Dublin’s High Court on Friday remanded a 23-year-old man from Northern Ireland, pending possible extradition to Britain, over bodies found in a refrigerated truck near London on October 23.
Police in Vietnam, where many of the victims are thought to have originated, on Friday said they had detained two persons and summoned others for questioning.
Police in the English county of Essex, meanwhile, urged two hauliers — identified as Ronan and Christopher Hughes from Northern Ireland — to help in the probe.
Read more: Vietnamese police take forensic samples from relatives of missing
“We urge anyone who has been in contact with them or has any information about where they are to get in contact with us,” said leading Essex detective Dan Stoten.
The alleged driver of the truck, a 25-year-old from Northern Ireland, has already been charged over the deaths. He faces 39 counts of manslaughter as well as human trafficking and immigration offenses.
Identification still awaited
The bodies of eight women and 31 men were found west of London inside a container that had arrived in Britain from Zeebrugge in Belgium.
Autopsies have been carried out, but no identities or formal causes of death have been published by British authorities.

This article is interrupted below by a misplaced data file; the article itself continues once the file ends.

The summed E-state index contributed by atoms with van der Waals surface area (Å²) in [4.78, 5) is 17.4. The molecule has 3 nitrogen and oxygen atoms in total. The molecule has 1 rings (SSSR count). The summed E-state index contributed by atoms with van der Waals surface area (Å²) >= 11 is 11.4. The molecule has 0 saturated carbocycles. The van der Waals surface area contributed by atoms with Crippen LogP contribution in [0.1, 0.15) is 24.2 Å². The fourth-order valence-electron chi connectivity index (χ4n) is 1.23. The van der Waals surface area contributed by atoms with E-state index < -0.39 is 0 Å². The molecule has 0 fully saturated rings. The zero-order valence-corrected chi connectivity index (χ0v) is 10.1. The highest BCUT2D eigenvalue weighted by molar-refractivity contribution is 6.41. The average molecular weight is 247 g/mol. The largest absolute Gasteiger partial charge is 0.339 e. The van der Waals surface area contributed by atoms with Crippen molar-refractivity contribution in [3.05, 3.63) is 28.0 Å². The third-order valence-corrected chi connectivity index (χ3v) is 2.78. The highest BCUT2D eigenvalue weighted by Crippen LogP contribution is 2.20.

On Friday, UK police said they believe all of the victims were Vietnamese nationals.
Vietnamese village awaits news
Families in the Vietnamese rural village of Dien Thinh told Associated Press of fears that two young men — aged 18 and 30 — were among those missing.
Both had last contacted home on October 22. They had lived in France since 2017, and had intended to reach Britain.
One family said it had borrowed the equivalent of $17,500 (€15,700) from a bank to pay for its son, Hoang Van Tiep, to first be smuggled to France. There, he had worked in restaurants, sending money home.
To reach England, the family said it had last month paid an additional installment to traffickers.
Since late October, the family said it had not been asked for the second and final payment.
Some migration ‘legal,’ some not
Truong Cong Suu, the Labor department head in the central Vietnamese district where the village of Dien Thinh is located, said about 1,000 residents took legal routes to work overseas each year — normally via registered hiring agencies.
However, a further 200 to 300 went through illegitimate channels, Suu said.